Is it time to start getting robust single use plastic policies in place in all popular UK destination?
The campaigns targeting single use plastics are coming in thick and fast, the latest from Which? reporting on the percentages of recyclable single use packaging being used by the major UK supermarkets. The supermarket chains appear to be on the back foot and are vulnerable to media criticism and associated public backlash for both the range of items packaged in plastic and for the percentage of that plastic which is difficult to recycle or, worse still, non-recyclable.
This is a non-tourism example but I’d argue it adds weight to my view that tourism, leisure and the visitor economy, whilst perhaps far less profligate than the grocery retail sector are similarly open to public scrutiny and potential criticism. The visitor economy as a whole utilises many single use disposable items and a lot of these are currently made of plastic. That usage is particularly apparent in popular destinations due to the scale of visitor numbers, the nature of activities they typically undertaken and the number of businesses servicing those activities: it is simply far harder not to notice when the activity and their byproducts are concentrated in both time and space.
I think it may only a matter of time therefore before campaign scrutiny turns towards “popular tourist destinations” and the visitor economy sectors in general. Whether that happen before the UK and the devolved Governments impose legislative restrictions in the next couple of years on single use plastics and other problematic disposable items, like plastic lined paper cups, remains to be seen. Also, still to be clarified is: what exactly will be covered by future legislative controls, how improvements are to be achieved, for example, will it include a deposit return schemes (DRS) and, once in place, how effective will it all be in reducing, recovering and recycling some or all the one shot disposable items that are now such a routine part of everyday life. And, lest we forget, just because straws may be made of waxed card not plastic in future, doesn’t mean they are no longer problematic, especial when still being disposed of in their multi millions. Some of these latter issues have been highlighted in my earlier posts on single use plastics and DRS proposals.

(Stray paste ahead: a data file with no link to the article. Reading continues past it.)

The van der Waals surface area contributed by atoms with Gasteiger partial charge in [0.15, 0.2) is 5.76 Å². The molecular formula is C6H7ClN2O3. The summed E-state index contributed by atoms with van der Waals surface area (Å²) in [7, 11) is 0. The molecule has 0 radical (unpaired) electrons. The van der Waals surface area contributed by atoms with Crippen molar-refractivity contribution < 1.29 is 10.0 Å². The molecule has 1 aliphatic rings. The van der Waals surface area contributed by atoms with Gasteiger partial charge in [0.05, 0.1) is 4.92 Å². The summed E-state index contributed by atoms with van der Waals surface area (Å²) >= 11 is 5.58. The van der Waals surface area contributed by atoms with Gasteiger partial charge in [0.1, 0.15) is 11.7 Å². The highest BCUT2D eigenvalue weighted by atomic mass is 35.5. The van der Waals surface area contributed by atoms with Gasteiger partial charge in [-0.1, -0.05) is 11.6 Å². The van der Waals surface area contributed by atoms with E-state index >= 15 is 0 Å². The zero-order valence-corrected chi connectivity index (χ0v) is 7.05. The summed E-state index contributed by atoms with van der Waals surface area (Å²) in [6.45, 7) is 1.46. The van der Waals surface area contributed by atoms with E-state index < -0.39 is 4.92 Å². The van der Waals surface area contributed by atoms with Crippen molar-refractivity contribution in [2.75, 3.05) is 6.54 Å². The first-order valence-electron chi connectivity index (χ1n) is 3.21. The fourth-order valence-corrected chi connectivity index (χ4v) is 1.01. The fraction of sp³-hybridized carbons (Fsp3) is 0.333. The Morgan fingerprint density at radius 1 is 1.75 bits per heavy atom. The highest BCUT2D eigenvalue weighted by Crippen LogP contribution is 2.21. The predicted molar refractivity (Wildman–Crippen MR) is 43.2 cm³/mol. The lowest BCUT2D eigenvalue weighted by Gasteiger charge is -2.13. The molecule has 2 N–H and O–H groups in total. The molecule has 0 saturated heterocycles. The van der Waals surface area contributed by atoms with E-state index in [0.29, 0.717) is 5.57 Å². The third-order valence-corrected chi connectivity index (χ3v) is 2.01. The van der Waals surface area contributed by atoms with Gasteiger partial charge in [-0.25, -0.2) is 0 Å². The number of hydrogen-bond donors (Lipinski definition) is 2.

Councils, including a number covering popular destinations, are already taking action to get their own houses in order by adopt internal policies. Typically, the use of single use plastics is being limited or banned, as far as practically possible, in all of the Council’s own operations, in all publicly owned building and on publicly owned land. In a typical destination, that by default will impact on the visitor economy and events, entertainment, attractions and the business activities conducted by concessionaires and operators of any other business in, or on, publicly owned land and properties. Restrictions may also be extended to events and activities funded by, supported or facilitated by local councils but not necessarily held on their land or in public owned or operated facilities.